“I’m playing in Leeds this weekend. I’m not playing in Leeds, actually, I don’t know why I said that, but I’m playing Bath,” Shanti Celeste responds when I ask about her imminent plans. “It’s my birthday and instead of getting a hotel I’ve asked for a minibus from Bristol so me and all my friends can get it together and go to the gig.”

Although the quote seems innocuous, after 20 minutes on the phone together it’s hard to think of a more fitting statement. After all, international demand has exploded for the Chilean-born, UK-raised product of the South West electronic scene in a relatively short amount of time, and her overall demeanour suggests this is someone who sees themselves as both punter and artist, and who retains a penchant for sessions with those she holds dearest.

“I’m in London now, I live here, been here two months I think,” Celeste explains soon after picking up the phone. “Berlin was not for me. I like it there, but I think I’m too busy to live somewhere so different and new, where I don't speak the language and can’t integrate myself properly because I’m always travelling. So it’s better to be somewhere I know.”


Of course hers has been no overnight success, mind. After spending a decade, or thereabouts, honing skills in both the studio and the booth, it’s a case of hard work paying off. And paying off big time. From a touring schedule that screams ‘star in the making’, to a back catalogue of warm, immersive but solid dancefloor music that touches on labels ranging from Dekmantel and Secretsundaze, to Bristol’s revered but rarely underlined Idle Hands and her own Peach Discs, stepping into this biography to date is immediate proof it’s all been longer coming than many may think.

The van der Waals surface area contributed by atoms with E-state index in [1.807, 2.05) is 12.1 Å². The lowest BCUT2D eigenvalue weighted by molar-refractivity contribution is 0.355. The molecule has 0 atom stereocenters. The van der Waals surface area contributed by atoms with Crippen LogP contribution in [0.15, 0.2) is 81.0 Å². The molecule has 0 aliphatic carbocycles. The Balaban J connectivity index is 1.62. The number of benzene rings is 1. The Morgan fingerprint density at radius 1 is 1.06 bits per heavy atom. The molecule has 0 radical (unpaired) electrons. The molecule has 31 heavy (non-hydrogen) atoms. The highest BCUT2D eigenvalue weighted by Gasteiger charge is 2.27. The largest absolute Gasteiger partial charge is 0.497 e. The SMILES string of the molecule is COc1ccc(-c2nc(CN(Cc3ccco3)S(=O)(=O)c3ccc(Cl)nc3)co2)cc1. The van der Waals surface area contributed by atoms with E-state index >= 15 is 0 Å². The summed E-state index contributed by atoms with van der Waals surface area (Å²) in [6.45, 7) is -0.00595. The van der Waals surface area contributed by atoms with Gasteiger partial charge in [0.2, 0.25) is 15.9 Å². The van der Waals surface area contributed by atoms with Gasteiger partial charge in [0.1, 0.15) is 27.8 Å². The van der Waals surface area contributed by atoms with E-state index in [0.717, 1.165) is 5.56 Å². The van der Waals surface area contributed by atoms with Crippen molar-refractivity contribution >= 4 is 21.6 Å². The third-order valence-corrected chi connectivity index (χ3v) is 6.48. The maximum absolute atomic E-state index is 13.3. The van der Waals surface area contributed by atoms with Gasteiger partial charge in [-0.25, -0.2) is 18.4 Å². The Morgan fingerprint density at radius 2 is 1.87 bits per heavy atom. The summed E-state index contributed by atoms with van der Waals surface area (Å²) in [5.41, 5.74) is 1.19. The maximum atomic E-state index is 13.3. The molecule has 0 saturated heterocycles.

This is before we come to mention all those years spent cutting teeth everywhere from Lake District raves to parties at institutions like Leeds’ West Indian Centre- a venue that left her obsessing over low ends. “You don’t really have time to make friends and stuff,” she continues on the reason for leaving Berlin, a city that draws dance music hopefuls by the bucketload, many of whom would never admit the global epicentre of club culture doesn’t fit them.

“You don’t want to go to clubs during the week really, you’re in them all weekend, and I always find the way you solidify a friendship is by having a wild night out together. Do you know what I mean? That’s when you’re all of a sudden reaching a new level of friendship, but I wasn’t able to do that often because I was always away. But London’s cool, I like London.”

It’s not hard to see why Celeste found creating a whole new life in the German capital challenging. As the conversation moves on to live dates, and the madness of summer, she reels off a list of highlights that betrays just how many bookings there must have been in total. After parties at Movement in Detroit, feted Welsh house party Freerotation, Bulgaria’s jaw dropping Meadows In The Mountains, Dekmantel, Toronto, New York, and several trips back to Bristol. It’s a lifestyle she’s adjusted to, but not without some effort.